Even Racists Got the Blues

Most of the time, I feel a little bit sorry for people who make horrendous translation mistakes. This is not one of those times.

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OK…I have to say that, most of the time, I feel a little bit sorry for people who make horrendous translation mistakes. This is not one of those times.

This pic came across my desk about nine months ago, and it may just be the worst example of a self-translation disaster I’ve ever seen. 

In fact, it’s so bad, and so out of context, that most of my Irish-speaking friends had no idea what this person was trying to say with those three Irish words: “Gorm Chónaí Ábhar.” It’s beyond gibberish. It even took me a few minutes.

The sad thing is, in order to “get it,” you need to be familiar not only with the ways in which people make translation mistakes (which are legion), but also with a particularly unpleasant segment of U.S. politics.

What this person was trying to say, with this mess of a translation on his t-shirt, is “Blue Lives Matter.”

A Little Background

For the sake of those who don’t live in the U.S. (and without delving too deeply into the dark underbelly of American politics), suffice it to say that the slogan “Blue Lives Matter” arose in opposition to the “Black Lives Matter” movement.

The “Black Lives Matter” movement arose in response to the disproportionate degree of police brutality directed at people of color in the U.S., particularly toward African Americans.  I’ll leave it to you to decide what would motivate someone to oppose such a movement. The term I prefer can be found in your Irish dictionary under “C.”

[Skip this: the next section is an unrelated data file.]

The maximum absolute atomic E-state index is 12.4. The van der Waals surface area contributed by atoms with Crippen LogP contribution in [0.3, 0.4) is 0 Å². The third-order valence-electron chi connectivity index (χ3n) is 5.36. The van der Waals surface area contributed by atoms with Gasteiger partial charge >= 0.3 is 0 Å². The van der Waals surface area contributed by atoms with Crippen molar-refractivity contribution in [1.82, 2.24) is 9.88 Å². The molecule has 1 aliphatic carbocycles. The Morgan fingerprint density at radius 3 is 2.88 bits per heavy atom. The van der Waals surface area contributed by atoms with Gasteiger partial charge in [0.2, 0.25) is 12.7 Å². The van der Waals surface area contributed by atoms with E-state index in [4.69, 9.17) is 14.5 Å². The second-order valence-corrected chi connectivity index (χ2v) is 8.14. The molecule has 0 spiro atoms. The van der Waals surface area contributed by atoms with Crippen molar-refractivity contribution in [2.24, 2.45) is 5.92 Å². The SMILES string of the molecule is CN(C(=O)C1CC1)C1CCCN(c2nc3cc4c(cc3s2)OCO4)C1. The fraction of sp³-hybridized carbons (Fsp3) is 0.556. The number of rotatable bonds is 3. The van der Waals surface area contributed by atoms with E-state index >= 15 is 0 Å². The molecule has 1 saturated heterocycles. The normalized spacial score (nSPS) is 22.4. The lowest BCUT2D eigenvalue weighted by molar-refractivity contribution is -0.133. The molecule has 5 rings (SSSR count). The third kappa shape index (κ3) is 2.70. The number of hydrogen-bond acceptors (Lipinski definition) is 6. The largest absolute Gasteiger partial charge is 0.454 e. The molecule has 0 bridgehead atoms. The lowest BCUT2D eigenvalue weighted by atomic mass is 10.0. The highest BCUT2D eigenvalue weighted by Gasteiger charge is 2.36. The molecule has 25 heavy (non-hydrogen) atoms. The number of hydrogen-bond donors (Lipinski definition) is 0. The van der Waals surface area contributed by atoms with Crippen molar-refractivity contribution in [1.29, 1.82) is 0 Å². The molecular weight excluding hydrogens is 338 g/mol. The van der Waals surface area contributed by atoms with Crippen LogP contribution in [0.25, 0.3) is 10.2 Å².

So no…I’m not very sorry for this person (I am, however, very sorry at the assault upon the Irish language!).

Beyond philosophy, then, what exactly is wrong with this translation? Well, let’s start with how the “translator” went about it:

Sometimes the Dictionary is NOT Your Friend

I’m often baffled by the number of people who seem to think that you can translate from one language to another simply by pulling the words of one language from a dictionary and plugging them into the syntax of the other. It just doesn’t work that way, friends. Repeat after me: “Languages are not codes for one another.”

That’s exactly what happened here, though. Someone either found a dictionary or searched the internet for the three words “blue,” “lives,” and “matter,” and stuck them together as if they were English. Oy. Dia sábháil (that’s Ulster Irish for “oy”).

Irish syntax is very, very (very!) different from English. For one thing, the verb comes first in the sentence. For another, adjectives follow the nouns they modify. So even if you COULD render this phrase with these three simple words, you’d need “Matter Lives Blue.”

Unfortunately, however, you can’t fix this phrase simply by reordering the words, because, among other things…

Idiom Also Matters

An idiom is an expression particular to a particular language or region. For example, in English, when we say that something “matters,” we mean that it has worth and/or that it makes a difference.